A federal judge has determined that the U.S. military can force-feed a Syrian detainee at the U.S. prison at Guantanamo Bay, Cuba, to prevent him from dying, but she urged authorities to consider alternative methods and ordered them to release potentially embarrassing videos depicting the man’s treatment.
U.S. District Court Judge Gladys Kessler said she was faced with an “anguishing” choice: issuing another temporary restraining order that would prevent the military from force-feeding detainee Abu Wa’el Dhiab, “despite the very real probability” that he will die, or refusing to extend the order, “at the possible cost of great pain and suffering” to the prisoner.
“The Court is in no position to make the complex medical decisions necessary to keep Mr. Dhiab alive,” Kessler said in a three-page ruling issued late Thursday. She added that because of the Pentagon’s “intransigence,” or refusal to compromise, “Mr. Dhiab may well suffer unnecessary pain from certain enteral feeding practices and forcible cell extractions. However, the Court simply cannot let Mr. Dhiab die.”
Kessler’s rulings promise to keep attention on the Pentagon’s controversial force-feeding practices for weeks to come. The judge said in a scheduling order issued Friday that the U.S. government must release to Dhiab’s lawyers by June 13 videos of the detainee being removed from his cell and force-fed. It will mark the first time that individuals not affiliated with the U.S. government have seen the videos.
Dhiab, 42, was arrested in Pakistan in 2002 and has been detained since without any charges being filed against him. He was cleared for transfer by the Obama administration in 2009, but the government has not been able to repatriate him, first because of fears about how he would be treated at home and then because of the Syrian civil war.
Dhiab is among the many Guantanamo prisoners who have staged hunger strikes to protest their prolonged detention; 154 detainees remain at the facility, and about half of them have been cleared for transfer to their home countries or to third countries.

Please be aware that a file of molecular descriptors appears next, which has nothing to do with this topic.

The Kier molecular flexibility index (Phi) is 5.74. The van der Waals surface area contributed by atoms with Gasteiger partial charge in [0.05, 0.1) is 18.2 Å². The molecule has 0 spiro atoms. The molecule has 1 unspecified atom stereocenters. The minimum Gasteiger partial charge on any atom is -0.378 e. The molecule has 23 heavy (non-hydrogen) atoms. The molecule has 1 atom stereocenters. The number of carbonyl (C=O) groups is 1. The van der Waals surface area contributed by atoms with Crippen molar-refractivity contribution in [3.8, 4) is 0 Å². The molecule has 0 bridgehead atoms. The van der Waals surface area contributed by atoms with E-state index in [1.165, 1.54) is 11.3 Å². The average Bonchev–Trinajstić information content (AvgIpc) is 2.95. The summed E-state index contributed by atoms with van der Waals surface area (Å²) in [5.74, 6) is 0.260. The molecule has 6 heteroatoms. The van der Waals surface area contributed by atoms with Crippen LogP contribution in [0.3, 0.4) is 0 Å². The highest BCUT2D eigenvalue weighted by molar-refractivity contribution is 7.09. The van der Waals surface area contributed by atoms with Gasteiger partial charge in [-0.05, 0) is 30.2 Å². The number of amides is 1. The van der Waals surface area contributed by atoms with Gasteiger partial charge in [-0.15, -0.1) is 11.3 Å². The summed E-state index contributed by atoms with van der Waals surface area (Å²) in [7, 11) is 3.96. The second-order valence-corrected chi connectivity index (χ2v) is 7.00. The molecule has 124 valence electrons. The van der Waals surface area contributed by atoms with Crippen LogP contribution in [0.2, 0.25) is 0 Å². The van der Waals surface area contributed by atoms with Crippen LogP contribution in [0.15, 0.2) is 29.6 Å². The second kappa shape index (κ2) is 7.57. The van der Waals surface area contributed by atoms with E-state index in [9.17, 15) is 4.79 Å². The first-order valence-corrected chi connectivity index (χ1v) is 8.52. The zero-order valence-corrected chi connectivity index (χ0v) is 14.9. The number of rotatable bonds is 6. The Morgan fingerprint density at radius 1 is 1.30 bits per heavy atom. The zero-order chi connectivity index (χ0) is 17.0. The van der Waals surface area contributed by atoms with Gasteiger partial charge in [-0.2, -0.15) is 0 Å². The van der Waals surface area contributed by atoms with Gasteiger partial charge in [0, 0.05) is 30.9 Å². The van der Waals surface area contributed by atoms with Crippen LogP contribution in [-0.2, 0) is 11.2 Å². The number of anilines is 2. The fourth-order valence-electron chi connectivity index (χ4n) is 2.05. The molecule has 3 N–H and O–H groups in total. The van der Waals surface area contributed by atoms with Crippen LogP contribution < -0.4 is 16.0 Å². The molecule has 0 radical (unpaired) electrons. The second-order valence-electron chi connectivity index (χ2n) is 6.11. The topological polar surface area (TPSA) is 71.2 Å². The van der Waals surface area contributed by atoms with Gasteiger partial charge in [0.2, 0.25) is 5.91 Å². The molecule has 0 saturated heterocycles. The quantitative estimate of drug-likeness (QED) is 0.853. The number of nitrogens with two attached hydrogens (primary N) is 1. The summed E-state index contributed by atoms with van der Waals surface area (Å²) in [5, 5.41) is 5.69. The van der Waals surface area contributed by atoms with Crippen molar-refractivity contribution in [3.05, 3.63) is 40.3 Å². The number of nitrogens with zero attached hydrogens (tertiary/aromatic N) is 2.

Force-feeding involves restraining a detainee in a chair, inserting a tube through his nose and down his throat, and pumping a nutritional drink directly into his stomach. The process is uncomfortable at best and agonizing at worst, human rights advocates say.
A Pentagon spokesman, Lt. Col. Todd Breasseale, said Friday that the Defense Department has long held that it should not allow “the detainees in our charge to commit suicide.”
“It’s particularly worth noting here that we only apply enteral feeding in order to preserve life,” he added.
In court papers filed Wednesday, attorneys for another detainee, Ahmed Rabbani, said their client had contracted a chest infection that led him to vomit blood repeatedly as a result of the force-feeding process. They alleged that he endured several botched force-feeding attempts. In one of them, the tube was pointing up, rather than down into his throat, causing him to feel as if it was being pushed into his brain, they said. In another attempt, his airways were blocked by the feeding liquid pooling in his throat, preventing him from breathing, his attorneys alleged.
Kessler’s ruling follows a decision this week in which she barred the Pentagon from forcibly feeding Dhiab. In her follow-up order issued late Thursday, however, she changed her mind, she said, to keep the detainee alive.
She had harsh words for the Pentagon, though. In her ruling, she noted that Dhiab had indicated he was willing to be enterally fed if it could be done at the hospital at Guantanamo Bay, to avoid “the agony” of having the feeding tube inserted and removed for each feeding and the “pain and discomfort of the restraint chair.”
“If he could have been enterally fed in that manner, it would have been possible to litigate his plea to enjoin certain practices used in his force feedings in a civilized and legally appropriate manner,” Kessler said in her ruling. “The Department of Defense refused to make these compromises.”
Kessler said in her ruling that the Pentagon should abide by its own protocols, which say the standard for force-feeding is whether Dhiab is facing an “imminent risk of death or great bodily injury.”
The detention of Dhiab and other Syrians at Guantanamo has become increasingly controversial since Uruguay offered to resettle them.
Cori Crider, one of the Syrian detainee’s attorneys, said in a news release that the U.S. government has refused to treat Dhiab with decency and that its actions say “all you need to know about what is really going on at Gitmo.”
The president said last year that force-feeding detainees is not “who we are,” she added but noted that no changes have come.
“He could put my cleared client on a plane today if he had the will to do it,” she said of Obama.